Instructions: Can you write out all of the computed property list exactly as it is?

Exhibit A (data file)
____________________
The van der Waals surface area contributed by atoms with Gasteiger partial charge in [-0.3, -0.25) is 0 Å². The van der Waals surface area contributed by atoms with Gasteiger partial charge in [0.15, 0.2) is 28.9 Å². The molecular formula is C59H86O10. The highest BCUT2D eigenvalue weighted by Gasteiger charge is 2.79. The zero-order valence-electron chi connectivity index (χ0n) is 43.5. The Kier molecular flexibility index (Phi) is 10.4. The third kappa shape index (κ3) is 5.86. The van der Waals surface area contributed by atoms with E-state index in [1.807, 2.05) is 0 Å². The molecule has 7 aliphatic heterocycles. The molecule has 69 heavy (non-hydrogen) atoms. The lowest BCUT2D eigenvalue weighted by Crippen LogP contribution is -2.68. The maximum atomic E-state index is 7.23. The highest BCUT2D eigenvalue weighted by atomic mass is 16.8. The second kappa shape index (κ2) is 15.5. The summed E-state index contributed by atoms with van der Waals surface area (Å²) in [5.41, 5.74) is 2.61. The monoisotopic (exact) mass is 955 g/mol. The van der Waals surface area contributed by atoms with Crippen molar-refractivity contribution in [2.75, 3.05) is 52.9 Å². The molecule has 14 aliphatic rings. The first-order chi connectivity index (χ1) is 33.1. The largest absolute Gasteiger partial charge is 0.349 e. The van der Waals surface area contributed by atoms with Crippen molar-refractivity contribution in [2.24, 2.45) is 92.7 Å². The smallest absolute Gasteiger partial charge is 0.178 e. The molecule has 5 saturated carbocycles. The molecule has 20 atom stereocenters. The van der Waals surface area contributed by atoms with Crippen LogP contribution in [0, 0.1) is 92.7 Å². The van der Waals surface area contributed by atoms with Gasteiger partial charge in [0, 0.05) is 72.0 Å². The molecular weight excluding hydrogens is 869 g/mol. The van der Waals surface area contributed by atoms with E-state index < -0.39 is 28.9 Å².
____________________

The van der Waals surface area contributed by atoms with Gasteiger partial charge in [-0.3, -0.25) is 0 Å². The van der Waals surface area contributed by atoms with Gasteiger partial charge in [0.15, 0.2) is 28.9 Å². The molecular formula is C59H86O10. The highest BCUT2D eigenvalue weighted by Gasteiger charge is 2.79. The zero-order valence-electron chi connectivity index (χ0n) is 43.5. The Kier molecular flexibility index (Phi) is 10.4. The third kappa shape index (κ3) is 5.86. The van der Waals surface area contributed by atoms with E-state index in [1.807, 2.05) is 0 Å². The molecule has 7 aliphatic heterocycles. The molecule has 69 heavy (non-hydrogen) atoms. The lowest BCUT2D eigenvalue weighted by Crippen LogP contribution is -2.68. The maximum atomic E-state index is 7.23. The highest BCUT2D eigenvalue weighted by atomic mass is 16.8. The second kappa shape index (κ2) is 15.5. The summed E-state index contributed by atoms with van der Waals surface area (Å²) in [5.41, 5.74) is 2.61. The monoisotopic (exact) mass is 955 g/mol. The van der Waals surface area contributed by atoms with Crippen molar-refractivity contribution in [2.75, 3.05) is 52.9 Å². The molecule has 14 aliphatic rings. The first-order chi connectivity index (χ1) is 33.1. The largest absolute Gasteiger partial charge is 0.349 e. The van der Waals surface area contributed by atoms with Crippen molar-refractivity contribution in [2.24, 2.45) is 92.7 Å². The smallest absolute Gasteiger partial charge is 0.178 e. The molecule has 5 saturated carbocycles. The molecule has 20 atom stereocenters. The van der Waals surface area contributed by atoms with Crippen LogP contribution in [0, 0.1) is 92.7 Å². The van der Waals surface area contributed by atoms with Gasteiger partial charge in [0, 0.05) is 72.0 Å². The molecular weight excluding hydrogens is 869 g/mol. The van der Waals surface area contributed by atoms with E-state index < -0.39 is 28.9 Å².